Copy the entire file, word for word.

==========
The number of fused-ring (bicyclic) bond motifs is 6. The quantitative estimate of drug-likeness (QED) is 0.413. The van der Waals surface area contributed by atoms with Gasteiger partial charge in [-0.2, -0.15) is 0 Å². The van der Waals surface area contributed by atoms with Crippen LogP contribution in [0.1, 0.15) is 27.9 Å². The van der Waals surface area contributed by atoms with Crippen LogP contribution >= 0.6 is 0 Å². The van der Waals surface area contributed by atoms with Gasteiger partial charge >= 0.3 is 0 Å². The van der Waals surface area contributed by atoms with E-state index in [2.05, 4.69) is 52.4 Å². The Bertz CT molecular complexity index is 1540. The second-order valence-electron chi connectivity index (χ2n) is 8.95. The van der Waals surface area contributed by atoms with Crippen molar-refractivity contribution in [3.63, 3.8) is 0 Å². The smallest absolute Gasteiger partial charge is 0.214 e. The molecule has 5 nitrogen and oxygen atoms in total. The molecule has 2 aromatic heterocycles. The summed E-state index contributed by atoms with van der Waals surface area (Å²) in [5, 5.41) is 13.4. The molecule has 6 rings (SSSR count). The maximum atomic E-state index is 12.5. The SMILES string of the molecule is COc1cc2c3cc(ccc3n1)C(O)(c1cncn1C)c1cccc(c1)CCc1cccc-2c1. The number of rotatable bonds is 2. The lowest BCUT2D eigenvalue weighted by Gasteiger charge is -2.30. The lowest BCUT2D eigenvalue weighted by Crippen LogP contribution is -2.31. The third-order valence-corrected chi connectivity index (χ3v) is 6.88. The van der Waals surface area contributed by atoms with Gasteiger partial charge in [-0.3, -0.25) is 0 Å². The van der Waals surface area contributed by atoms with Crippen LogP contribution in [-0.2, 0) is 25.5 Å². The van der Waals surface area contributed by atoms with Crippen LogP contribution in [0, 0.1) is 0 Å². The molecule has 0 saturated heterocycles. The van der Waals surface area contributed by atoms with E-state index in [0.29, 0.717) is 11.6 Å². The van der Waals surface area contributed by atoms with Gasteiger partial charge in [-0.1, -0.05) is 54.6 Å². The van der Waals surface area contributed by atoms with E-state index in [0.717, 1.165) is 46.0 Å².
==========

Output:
The number of fused-ring (bicyclic) bond motifs is 6. The quantitative estimate of drug-likeness (QED) is 0.413. The van der Waals surface area contributed by atoms with Gasteiger partial charge in [-0.2, -0.15) is 0 Å². The van der Waals surface area contributed by atoms with Crippen LogP contribution in [0.1, 0.15) is 27.9 Å². The van der Waals surface area contributed by atoms with Crippen LogP contribution >= 0.6 is 0 Å². The van der Waals surface area contributed by atoms with Gasteiger partial charge >= 0.3 is 0 Å². The van der Waals surface area contributed by atoms with E-state index in [2.05, 4.69) is 52.4 Å². The Bertz CT molecular complexity index is 1540. The second-order valence-electron chi connectivity index (χ2n) is 8.95. The van der Waals surface area contributed by atoms with Crippen molar-refractivity contribution in [3.63, 3.8) is 0 Å². The smallest absolute Gasteiger partial charge is 0.214 e. The molecule has 5 nitrogen and oxygen atoms in total. The molecule has 2 aromatic heterocycles. The summed E-state index contributed by atoms with van der Waals surface area (Å²) in [5, 5.41) is 13.4. The molecule has 6 rings (SSSR count). The maximum atomic E-state index is 12.5. The SMILES string of the molecule is COc1cc2c3cc(ccc3n1)C(O)(c1cncn1C)c1cccc(c1)CCc1cccc-2c1. The number of rotatable bonds is 2. The lowest BCUT2D eigenvalue weighted by Gasteiger charge is -2.30. The lowest BCUT2D eigenvalue weighted by Crippen LogP contribution is -2.31. The third-order valence-corrected chi connectivity index (χ3v) is 6.88. The van der Waals surface area contributed by atoms with Gasteiger partial charge in [-0.3, -0.25) is 0 Å². The van der Waals surface area contributed by atoms with Crippen LogP contribution in [-0.2, 0) is 25.5 Å². The van der Waals surface area contributed by atoms with Crippen LogP contribution in [0, 0.1) is 0 Å². The molecule has 0 saturated heterocycles. The van der Waals surface area contributed by atoms with E-state index in [0.29, 0.717) is 11.6 Å². The van der Waals surface area contributed by atoms with Gasteiger partial charge in [-0.1, -0.05) is 54.6 Å². The van der Waals surface area contributed by atoms with E-state index in [0.717, 1.165) is 46.0 Å².